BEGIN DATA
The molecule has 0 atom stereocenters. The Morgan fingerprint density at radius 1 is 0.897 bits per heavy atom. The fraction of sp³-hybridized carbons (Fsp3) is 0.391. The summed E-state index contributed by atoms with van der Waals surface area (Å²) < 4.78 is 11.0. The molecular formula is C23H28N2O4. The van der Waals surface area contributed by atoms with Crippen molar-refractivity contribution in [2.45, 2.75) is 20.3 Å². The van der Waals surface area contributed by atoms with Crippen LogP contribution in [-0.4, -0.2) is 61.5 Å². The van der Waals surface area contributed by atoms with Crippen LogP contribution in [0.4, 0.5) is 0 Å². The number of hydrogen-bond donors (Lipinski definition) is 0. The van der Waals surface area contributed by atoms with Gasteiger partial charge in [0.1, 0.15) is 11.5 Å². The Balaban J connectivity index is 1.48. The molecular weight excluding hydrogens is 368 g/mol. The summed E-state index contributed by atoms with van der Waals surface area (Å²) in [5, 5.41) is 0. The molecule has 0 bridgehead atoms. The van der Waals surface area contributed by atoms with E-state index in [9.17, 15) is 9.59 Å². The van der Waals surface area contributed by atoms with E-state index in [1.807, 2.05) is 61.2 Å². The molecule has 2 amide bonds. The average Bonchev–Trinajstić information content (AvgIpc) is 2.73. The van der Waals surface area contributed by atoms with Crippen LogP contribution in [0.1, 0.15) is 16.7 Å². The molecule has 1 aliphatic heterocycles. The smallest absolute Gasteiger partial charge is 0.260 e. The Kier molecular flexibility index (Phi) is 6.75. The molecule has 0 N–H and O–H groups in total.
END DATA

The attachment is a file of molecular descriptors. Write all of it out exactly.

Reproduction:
The molecule has 0 atom stereocenters. The Morgan fingerprint density at radius 1 is 0.897 bits per heavy atom. The fraction of sp³-hybridized carbons (Fsp3) is 0.391. The summed E-state index contributed by atoms with van der Waals surface area (Å²) < 4.78 is 11.0. The molecular formula is C23H28N2O4. The van der Waals surface area contributed by atoms with Crippen molar-refractivity contribution in [2.45, 2.75) is 20.3 Å². The van der Waals surface area contributed by atoms with Crippen LogP contribution in [-0.4, -0.2) is 61.5 Å². The van der Waals surface area contributed by atoms with Crippen LogP contribution in [0.4, 0.5) is 0 Å². The number of hydrogen-bond donors (Lipinski definition) is 0. The van der Waals surface area contributed by atoms with Gasteiger partial charge in [0.1, 0.15) is 11.5 Å². The Balaban J connectivity index is 1.48. The molecular weight excluding hydrogens is 368 g/mol. The summed E-state index contributed by atoms with van der Waals surface area (Å²) in [5, 5.41) is 0. The molecule has 0 bridgehead atoms. The van der Waals surface area contributed by atoms with E-state index in [9.17, 15) is 9.59 Å². The van der Waals surface area contributed by atoms with E-state index in [1.807, 2.05) is 61.2 Å². The molecule has 2 amide bonds. The average Bonchev–Trinajstić information content (AvgIpc) is 2.73. The van der Waals surface area contributed by atoms with Crippen LogP contribution in [0.1, 0.15) is 16.7 Å². The molecule has 1 aliphatic heterocycles. The smallest absolute Gasteiger partial charge is 0.260 e. The Kier molecular flexibility index (Phi) is 6.75. The molecule has 0 N–H and O–H groups in total.